HC Deb 18 March 1870 vol 200 cc206-7

said, he wished to ask the Under Secretary of State for India, Whether the Viceroy has issued orders to stop further expenditure on Public Works, and if such is the case, whether the orders have been approved by the Home Government; and, whether he would object to lay upon the Table of the House a Copy of the Orders and of the Despatches of Lord Mayo on the subject, also of the Correspondence relating thereto?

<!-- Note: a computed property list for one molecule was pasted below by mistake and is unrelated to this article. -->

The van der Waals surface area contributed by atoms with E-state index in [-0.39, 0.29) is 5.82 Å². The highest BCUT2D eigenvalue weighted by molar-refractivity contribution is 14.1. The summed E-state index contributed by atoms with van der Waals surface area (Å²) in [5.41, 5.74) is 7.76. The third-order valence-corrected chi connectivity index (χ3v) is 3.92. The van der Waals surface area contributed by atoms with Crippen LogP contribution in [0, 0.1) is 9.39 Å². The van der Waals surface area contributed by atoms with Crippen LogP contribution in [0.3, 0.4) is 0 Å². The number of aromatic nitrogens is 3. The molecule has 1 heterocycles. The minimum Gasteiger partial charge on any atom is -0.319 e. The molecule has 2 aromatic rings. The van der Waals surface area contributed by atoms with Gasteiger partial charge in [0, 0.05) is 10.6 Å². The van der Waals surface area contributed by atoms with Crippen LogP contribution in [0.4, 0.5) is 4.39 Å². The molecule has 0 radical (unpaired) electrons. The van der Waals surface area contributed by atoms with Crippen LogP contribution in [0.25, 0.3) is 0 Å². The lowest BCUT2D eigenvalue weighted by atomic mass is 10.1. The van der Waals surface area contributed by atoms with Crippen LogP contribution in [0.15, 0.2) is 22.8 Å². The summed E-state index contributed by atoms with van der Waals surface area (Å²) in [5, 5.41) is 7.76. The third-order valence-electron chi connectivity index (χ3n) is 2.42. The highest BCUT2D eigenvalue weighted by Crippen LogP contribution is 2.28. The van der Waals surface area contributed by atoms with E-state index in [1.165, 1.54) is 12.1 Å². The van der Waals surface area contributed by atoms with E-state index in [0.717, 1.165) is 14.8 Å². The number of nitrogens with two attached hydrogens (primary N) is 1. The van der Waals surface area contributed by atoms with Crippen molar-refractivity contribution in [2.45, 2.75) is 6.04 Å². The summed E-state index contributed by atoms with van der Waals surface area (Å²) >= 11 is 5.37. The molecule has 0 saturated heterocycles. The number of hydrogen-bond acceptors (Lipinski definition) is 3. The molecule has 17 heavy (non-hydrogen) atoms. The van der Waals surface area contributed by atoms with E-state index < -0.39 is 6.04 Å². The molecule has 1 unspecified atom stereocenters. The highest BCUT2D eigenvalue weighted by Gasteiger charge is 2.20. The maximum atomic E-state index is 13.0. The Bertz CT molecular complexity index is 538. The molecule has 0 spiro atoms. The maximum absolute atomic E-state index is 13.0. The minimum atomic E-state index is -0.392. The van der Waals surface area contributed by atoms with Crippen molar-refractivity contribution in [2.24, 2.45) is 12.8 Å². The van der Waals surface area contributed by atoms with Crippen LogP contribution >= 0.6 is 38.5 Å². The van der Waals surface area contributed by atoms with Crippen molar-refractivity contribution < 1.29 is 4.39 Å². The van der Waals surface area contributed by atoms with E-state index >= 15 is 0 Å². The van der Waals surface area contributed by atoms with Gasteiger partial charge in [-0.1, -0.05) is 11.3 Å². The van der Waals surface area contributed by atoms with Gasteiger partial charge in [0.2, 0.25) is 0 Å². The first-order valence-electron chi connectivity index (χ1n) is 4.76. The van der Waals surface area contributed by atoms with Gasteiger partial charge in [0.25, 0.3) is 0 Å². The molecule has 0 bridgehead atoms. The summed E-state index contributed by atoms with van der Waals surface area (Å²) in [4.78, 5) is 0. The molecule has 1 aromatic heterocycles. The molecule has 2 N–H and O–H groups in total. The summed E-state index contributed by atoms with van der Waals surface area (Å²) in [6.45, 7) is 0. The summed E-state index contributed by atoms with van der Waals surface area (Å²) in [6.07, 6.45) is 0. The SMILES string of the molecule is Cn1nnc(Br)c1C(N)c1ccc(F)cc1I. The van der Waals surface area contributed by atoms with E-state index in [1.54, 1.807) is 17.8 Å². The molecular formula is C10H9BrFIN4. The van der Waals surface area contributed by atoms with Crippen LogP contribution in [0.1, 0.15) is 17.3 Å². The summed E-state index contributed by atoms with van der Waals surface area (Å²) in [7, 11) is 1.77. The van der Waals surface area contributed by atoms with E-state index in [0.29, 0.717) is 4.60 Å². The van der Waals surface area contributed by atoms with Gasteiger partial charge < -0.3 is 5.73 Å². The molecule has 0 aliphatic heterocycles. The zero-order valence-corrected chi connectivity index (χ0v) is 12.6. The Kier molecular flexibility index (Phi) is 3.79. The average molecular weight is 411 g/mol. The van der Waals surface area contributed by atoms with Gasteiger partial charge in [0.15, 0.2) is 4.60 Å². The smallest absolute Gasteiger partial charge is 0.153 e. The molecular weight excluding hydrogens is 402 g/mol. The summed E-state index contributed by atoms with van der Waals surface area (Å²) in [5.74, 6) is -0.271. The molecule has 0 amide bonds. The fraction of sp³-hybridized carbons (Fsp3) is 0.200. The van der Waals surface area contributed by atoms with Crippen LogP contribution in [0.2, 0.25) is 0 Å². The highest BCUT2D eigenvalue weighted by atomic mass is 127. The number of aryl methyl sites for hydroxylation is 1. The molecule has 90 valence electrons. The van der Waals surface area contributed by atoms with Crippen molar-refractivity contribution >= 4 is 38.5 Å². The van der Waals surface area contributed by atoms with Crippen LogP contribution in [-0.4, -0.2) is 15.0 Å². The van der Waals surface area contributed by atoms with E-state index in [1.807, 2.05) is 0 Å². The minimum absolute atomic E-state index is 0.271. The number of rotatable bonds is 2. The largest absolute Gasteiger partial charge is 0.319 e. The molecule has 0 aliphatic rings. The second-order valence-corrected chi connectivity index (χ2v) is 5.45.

replied in the negative. The Home Government had not approved, nor had the Viceroy issued, any such orders. What really had happened was this—The Government of India discovered last autumn that it had been taking itself, and had communicated to the Home authorities, too sanguine a view of its immediate financial position, and it had found it necessary to make certain reductions in, among other things, its expenditure on those public works which it pays for out of annual income, and which are known as "Public Works Ordinary." The best way to reassure his hon. Friend, and those who might be oppressed by similar fears, would be to read a passage from the despatch which the Government of India sent home, asking for the authorization of its proposed reductions, under the head of Public Works. The despatch said— The general result of these proposals will be to fix the Public Works Grant for next year as follows:—Military, £1,250,000; civil buildings, £600,000; communications, £1,000,000; miscellaneous, and tools and plant, £100,000; establishment, £800,000; total, £3,750,000. To this may be added £600,000, as in the current year, for agricultural works, and say £200,000 for railway charges against the revenues, making in all £4,500,000 as the Public Works Charge, to be borne by the revenues of the year 1870–71 as against £5,750,000 for the current year, being, as before mentioned, a diminution of £1,250,000. If to the outlay provided from the revenues we add the sum which it is proposed to lay out from borrowed funds upon new irrigation works and railways, which we may estimate at about £4,000,000 or £5,000,000, the total amount directly applied by the Government to public works is found to be more than £8,000,000 sterling annually. Nor does this properly complete the statement of the contributions of the Government of India to works of internal improvement. It has already been noticed that the charge of guaranteed railway interest is virtually incurred for public works. This adds, at least, £1,500,000 to the effective expenditure of the year, so that, in fact, not less than £10,000,000 will be spent from Imperial sources for these objects even after our proposed reductions; and we think we may affirm that such a position has scarcely ever before been assumed by any other country in the world. There would be no objection to lay upon the table the despatch from which he had been quoting, together with the answer of the Secretary of State in Council, if his hon. Friend would move for them.